“Knowledge is knowing a tomato is a fruit…wisdom is not putting it in fruit salad.” -Miles Kington
I repeated this quote a number of times, because it so aptly demonstrates the fallacy of equating knowledge and intelligence with wisdom. All too often I have run into people who are knowledgeable by the world’s standards, but lack wisdom, and an encounter with a group of colleagues this week made me dive into it a little deeper. This group was made up of a wide array of individuals, some were graduates of some of the finest establishments of higher learning in our nation, some had decades of hands on experience, and some were just starting out in life trying to find their way. It was interesting to watch the dynamics of the group as discussions went from topic to topic regarding crafting a strategy for our evolving mission. There were, in each group, the stereotypical individual, the Ivy League know-it-all, dressed well, using words as a surgical tool to make very nuanced points allowing him the ability to be on both sides of the same issue at once, the raised himself up by his bootstraps, experienced veteran, who tended to be blunt, singleminded of purpose and self conscious about his lack of degrees from respected institutions, and the kid just out of college trying to figure out how to navigate such strong personalities. More interestingly, however, there was one guy in the group, who I thought was a great example of Kingston’s quote…and no this is not autobiographical.
Gene is retired Air Force, born in Texas and got both a Bachelor’s and Master’s degree at the University of Texas in Austin. He went through an executive MBA program out of Duke and is a voracious reader of all types of literature. He likes football, drinks beer, likes a good whisky, and enjoys watching auto racing. He owns a pickup and a BMW, wears cowboy boots with his suits and has been known to debate on topics ranging from Aristotelian versus Socratic methods of learning to why Phineas and Ferb was better than Rocko’s Modern Life. He also has a rule when approaching meetings such as the strategy one we were in. Say nothing for the first 30 minutes and then start by asking the opinion of the quietest guy in the room.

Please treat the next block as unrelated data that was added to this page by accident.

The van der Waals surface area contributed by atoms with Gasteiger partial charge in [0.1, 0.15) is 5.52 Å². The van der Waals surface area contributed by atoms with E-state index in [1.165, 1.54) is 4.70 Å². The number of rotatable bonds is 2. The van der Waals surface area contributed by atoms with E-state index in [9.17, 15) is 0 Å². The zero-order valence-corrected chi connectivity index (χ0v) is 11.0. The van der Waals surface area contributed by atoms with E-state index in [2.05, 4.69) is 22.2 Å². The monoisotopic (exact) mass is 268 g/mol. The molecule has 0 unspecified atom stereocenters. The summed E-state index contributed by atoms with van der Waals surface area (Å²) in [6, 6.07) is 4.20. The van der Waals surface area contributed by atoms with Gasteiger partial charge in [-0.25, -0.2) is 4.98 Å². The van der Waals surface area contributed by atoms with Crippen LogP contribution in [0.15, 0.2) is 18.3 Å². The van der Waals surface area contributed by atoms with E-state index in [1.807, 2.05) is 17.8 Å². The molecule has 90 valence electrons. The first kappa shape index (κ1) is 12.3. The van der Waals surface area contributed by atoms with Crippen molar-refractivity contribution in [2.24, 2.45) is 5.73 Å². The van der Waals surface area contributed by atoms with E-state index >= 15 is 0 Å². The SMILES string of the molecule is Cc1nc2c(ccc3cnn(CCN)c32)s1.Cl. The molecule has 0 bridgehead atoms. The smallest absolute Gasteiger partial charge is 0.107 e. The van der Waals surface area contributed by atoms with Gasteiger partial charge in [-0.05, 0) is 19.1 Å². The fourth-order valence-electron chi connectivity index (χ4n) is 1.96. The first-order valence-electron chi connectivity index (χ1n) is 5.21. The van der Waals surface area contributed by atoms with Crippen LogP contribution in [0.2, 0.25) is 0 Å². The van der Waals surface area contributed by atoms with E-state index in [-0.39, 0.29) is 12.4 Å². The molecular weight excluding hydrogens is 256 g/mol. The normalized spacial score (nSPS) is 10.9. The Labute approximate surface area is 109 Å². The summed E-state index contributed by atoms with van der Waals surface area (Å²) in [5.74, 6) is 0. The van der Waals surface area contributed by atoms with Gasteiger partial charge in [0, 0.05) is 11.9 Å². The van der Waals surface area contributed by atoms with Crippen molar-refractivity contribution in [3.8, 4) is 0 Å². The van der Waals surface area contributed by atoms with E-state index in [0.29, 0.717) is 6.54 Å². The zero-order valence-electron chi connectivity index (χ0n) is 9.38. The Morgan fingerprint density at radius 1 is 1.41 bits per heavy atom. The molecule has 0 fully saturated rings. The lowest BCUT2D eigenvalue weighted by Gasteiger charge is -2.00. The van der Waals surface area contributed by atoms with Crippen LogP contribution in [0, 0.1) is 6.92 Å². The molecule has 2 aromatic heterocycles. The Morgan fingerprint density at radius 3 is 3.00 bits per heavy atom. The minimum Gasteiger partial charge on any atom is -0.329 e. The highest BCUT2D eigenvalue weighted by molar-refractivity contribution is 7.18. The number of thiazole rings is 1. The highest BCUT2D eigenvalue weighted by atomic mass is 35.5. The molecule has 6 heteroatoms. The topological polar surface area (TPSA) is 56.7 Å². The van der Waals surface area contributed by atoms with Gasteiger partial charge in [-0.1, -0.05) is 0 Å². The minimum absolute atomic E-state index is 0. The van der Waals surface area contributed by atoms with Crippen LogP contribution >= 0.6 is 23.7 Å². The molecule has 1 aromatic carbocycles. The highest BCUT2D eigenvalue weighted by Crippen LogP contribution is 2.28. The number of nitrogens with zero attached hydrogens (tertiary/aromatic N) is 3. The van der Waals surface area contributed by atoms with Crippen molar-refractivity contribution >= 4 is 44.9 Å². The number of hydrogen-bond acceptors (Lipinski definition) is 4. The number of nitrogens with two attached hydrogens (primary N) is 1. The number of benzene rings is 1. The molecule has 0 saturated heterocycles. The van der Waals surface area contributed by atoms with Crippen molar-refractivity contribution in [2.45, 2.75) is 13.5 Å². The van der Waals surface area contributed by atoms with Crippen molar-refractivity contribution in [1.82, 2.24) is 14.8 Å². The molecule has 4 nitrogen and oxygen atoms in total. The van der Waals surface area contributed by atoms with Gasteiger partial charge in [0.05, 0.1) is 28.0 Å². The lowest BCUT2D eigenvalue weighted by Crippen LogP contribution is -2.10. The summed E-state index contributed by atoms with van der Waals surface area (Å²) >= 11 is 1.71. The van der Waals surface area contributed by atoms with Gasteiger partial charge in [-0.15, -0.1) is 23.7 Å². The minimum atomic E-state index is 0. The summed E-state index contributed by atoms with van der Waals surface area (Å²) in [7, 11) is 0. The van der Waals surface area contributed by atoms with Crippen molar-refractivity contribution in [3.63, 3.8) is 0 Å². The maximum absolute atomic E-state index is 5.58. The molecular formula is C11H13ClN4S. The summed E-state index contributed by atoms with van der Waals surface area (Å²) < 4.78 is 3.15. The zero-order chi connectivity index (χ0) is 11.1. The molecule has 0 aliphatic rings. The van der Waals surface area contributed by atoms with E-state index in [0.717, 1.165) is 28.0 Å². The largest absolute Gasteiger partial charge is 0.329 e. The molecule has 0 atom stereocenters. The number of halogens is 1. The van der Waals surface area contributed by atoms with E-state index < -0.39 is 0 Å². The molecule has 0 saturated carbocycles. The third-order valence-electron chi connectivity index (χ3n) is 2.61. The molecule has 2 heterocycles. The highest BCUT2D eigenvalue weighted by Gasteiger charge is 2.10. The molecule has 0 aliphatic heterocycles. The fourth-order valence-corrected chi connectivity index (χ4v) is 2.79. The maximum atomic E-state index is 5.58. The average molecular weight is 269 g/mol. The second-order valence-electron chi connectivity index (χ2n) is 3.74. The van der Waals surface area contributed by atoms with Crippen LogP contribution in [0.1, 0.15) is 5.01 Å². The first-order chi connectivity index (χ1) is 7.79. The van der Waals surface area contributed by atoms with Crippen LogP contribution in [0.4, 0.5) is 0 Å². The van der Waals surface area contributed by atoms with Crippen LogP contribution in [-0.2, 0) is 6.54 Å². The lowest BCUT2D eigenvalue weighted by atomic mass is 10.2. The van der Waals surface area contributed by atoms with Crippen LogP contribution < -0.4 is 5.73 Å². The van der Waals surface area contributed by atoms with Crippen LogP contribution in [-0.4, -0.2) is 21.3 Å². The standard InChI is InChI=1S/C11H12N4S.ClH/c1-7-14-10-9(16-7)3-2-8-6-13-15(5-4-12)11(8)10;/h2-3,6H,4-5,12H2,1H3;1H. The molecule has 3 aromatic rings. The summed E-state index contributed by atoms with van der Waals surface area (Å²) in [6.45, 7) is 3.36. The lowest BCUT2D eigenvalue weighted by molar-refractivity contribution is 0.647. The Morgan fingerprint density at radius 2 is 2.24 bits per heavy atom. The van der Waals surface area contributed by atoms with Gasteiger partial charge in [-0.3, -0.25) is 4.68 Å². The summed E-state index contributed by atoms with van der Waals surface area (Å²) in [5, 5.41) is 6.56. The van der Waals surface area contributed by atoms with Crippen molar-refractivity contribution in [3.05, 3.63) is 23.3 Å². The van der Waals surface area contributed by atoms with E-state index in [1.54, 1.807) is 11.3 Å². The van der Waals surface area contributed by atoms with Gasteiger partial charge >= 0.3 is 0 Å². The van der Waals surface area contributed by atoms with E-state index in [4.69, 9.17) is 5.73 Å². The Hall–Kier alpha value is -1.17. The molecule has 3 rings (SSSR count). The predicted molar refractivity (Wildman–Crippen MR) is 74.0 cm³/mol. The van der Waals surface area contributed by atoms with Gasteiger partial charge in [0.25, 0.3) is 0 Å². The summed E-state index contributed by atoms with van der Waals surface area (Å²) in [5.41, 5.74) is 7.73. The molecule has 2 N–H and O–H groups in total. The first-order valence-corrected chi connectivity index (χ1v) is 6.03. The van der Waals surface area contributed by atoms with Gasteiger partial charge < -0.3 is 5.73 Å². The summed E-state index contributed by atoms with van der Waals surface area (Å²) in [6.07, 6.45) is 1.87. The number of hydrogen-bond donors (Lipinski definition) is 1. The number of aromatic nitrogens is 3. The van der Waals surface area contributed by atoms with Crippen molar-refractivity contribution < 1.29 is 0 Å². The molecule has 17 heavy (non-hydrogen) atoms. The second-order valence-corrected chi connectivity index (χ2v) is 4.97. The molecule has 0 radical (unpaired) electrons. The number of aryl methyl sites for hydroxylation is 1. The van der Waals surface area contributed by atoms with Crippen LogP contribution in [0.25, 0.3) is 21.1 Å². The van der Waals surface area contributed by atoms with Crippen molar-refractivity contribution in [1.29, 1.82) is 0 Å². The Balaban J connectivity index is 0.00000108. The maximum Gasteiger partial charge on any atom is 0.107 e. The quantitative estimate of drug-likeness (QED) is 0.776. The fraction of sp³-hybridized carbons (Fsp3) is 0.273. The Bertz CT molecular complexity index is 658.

Gene is a believer in the idea that we have two ears and one mouth because we should listen twice as much as we talk. He also believes that too often good ideas and thoughts are not shared because people are afraid to challenge those who are louder or more outgoing. As a result, he has made it his personal goal to get the “silent majority” to start talking and sharing in these types of events, and he does it masterfully, because Gene understands the differences between knowledge and wisdom. Knowledge is what we learn. It sticks in our head and is what our intelligence uses to speculate on and predict what will happen, what should be done, etc. Wisdom, however, is based on our experiences. It is rooted in our heart and helps us understand “what could be” and why. Knowledge understands the logic in the argument, while wisdom understands the relationship between the logic and the person. Knowledge crafts the answer, while wisdom crafts the approach.
Many places in the Bible, the authors talk of the gifts of wisdom and knowledge separately, but linked together. Far too often we consider them to be equivalent and redundant, but the subtle distinction between them is critical to being well-rounded. So, if knowledge can be gained by observing and learning as we proceed through life, how do we gain wisdom? In James, we are told to ask for it, however, the longstanding joke is to be careful because, that means you’ll have to go through a lot of rough experiences to gain the wisdom you desire. However, not all experiences have to be bad for you to gain wisdom. In most cases, wisdom is in recognizing the danger before it becomes bad. Anyway, my approach to gaining wisdom (and I do not yet consider myself to have attained it yet), is to first ask God for it and trust that he will give me wise insight as I approach situations. Second, I seek the advice and points of view of people I trust, regardless of whether they agree with me or not. Again, wisdom doesn’t seek to validate a position, it seeks to understand it in context. Finally, I actively review past decisions, both good and bad, to seek what all I can glean from them. The purpose being not to wallow nor bask in the successes or failures of yesterday, but to reflect on what can be learned from the experience.
In any case, you will build up both wisdom and knowledge as you progress through your life. If you choose to actively seek it, you’ll be much, much better off, than if you learn it by letting things happen to you. I leave you with this quote by Confucius. “By three methods we may learn wisdom: First, by reflection, which is noblest; Second, by imitation, which is easiest; and third by experience, which is the bitterest.”